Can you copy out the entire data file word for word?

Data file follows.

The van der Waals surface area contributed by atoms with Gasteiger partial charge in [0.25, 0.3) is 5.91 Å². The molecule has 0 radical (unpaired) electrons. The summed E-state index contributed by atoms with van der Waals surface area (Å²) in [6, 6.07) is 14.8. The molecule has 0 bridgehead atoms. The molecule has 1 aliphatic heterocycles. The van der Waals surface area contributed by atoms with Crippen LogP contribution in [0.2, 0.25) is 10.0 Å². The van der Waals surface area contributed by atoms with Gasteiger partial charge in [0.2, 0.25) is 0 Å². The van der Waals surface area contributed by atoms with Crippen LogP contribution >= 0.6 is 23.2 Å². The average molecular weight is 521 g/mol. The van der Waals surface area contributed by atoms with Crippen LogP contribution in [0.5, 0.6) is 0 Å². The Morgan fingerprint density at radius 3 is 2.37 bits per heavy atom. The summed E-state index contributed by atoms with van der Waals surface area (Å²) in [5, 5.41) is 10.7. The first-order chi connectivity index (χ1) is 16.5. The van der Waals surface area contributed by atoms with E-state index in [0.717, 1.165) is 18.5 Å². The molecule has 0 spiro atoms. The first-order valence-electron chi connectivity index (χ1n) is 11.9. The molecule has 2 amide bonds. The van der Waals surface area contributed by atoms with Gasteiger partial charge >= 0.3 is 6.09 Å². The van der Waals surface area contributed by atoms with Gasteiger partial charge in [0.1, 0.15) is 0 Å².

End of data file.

The van der Waals surface area contributed by atoms with Gasteiger partial charge in [0.25, 0.3) is 5.91 Å². The molecule has 0 radical (unpaired) electrons. The summed E-state index contributed by atoms with van der Waals surface area (Å²) in [6, 6.07) is 14.8. The molecule has 0 bridgehead atoms. The molecule has 1 aliphatic heterocycles. The van der Waals surface area contributed by atoms with Crippen LogP contribution in [0.2, 0.25) is 10.0 Å². The van der Waals surface area contributed by atoms with Gasteiger partial charge in [0.2, 0.25) is 0 Å². The van der Waals surface area contributed by atoms with Crippen LogP contribution >= 0.6 is 23.2 Å². The average molecular weight is 521 g/mol. The van der Waals surface area contributed by atoms with Crippen LogP contribution in [0.5, 0.6) is 0 Å². The Morgan fingerprint density at radius 3 is 2.37 bits per heavy atom. The summed E-state index contributed by atoms with van der Waals surface area (Å²) in [5, 5.41) is 10.7. The first-order chi connectivity index (χ1) is 16.5. The van der Waals surface area contributed by atoms with E-state index in [0.717, 1.165) is 18.5 Å². The molecule has 0 spiro atoms. The first-order valence-electron chi connectivity index (χ1n) is 11.9. The molecule has 2 amide bonds. The van der Waals surface area contributed by atoms with Gasteiger partial charge >= 0.3 is 6.09 Å². The van der Waals surface area contributed by atoms with Gasteiger partial charge in [0.1, 0.15) is 0 Å².